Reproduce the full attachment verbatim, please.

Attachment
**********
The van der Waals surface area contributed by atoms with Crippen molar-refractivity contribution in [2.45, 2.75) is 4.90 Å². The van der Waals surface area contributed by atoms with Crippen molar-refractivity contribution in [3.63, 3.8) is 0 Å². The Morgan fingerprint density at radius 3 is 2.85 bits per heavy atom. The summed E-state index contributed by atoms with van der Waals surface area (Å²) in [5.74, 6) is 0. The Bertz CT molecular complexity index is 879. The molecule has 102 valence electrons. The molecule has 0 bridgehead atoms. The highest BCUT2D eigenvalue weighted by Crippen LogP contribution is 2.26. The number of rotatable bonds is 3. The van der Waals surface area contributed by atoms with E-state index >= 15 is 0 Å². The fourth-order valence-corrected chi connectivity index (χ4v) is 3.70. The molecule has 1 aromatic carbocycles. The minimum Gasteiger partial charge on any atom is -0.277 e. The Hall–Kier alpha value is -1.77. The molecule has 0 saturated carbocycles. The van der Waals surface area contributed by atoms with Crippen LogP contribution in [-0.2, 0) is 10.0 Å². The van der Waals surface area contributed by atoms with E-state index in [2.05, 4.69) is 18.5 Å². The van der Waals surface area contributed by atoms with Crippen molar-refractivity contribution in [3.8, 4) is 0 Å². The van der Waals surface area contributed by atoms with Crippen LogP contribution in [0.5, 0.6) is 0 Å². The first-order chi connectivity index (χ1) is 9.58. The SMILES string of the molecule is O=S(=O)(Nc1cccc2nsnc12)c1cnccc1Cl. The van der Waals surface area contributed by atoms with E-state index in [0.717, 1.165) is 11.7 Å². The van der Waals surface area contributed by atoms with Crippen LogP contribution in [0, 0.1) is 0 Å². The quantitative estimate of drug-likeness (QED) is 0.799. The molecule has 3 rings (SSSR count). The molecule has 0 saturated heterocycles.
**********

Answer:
The van der Waals surface area contributed by atoms with Crippen molar-refractivity contribution in [2.45, 2.75) is 4.90 Å². The van der Waals surface area contributed by atoms with Crippen molar-refractivity contribution in [3.63, 3.8) is 0 Å². The Morgan fingerprint density at radius 3 is 2.85 bits per heavy atom. The summed E-state index contributed by atoms with van der Waals surface area (Å²) in [5.74, 6) is 0. The Bertz CT molecular complexity index is 879. The molecule has 102 valence electrons. The molecule has 0 bridgehead atoms. The highest BCUT2D eigenvalue weighted by Crippen LogP contribution is 2.26. The number of rotatable bonds is 3. The van der Waals surface area contributed by atoms with E-state index >= 15 is 0 Å². The fourth-order valence-corrected chi connectivity index (χ4v) is 3.70. The molecule has 1 aromatic carbocycles. The minimum Gasteiger partial charge on any atom is -0.277 e. The Hall–Kier alpha value is -1.77. The molecule has 0 saturated carbocycles. The van der Waals surface area contributed by atoms with Crippen LogP contribution in [-0.2, 0) is 10.0 Å². The van der Waals surface area contributed by atoms with E-state index in [2.05, 4.69) is 18.5 Å². The van der Waals surface area contributed by atoms with Crippen molar-refractivity contribution in [3.8, 4) is 0 Å². The van der Waals surface area contributed by atoms with Crippen LogP contribution in [0.5, 0.6) is 0 Å². The first-order chi connectivity index (χ1) is 9.58. The SMILES string of the molecule is O=S(=O)(Nc1cccc2nsnc12)c1cnccc1Cl. The van der Waals surface area contributed by atoms with E-state index in [0.717, 1.165) is 11.7 Å². The van der Waals surface area contributed by atoms with Crippen LogP contribution in [0, 0.1) is 0 Å². The quantitative estimate of drug-likeness (QED) is 0.799. The molecule has 3 rings (SSSR count). The molecule has 0 saturated heterocycles.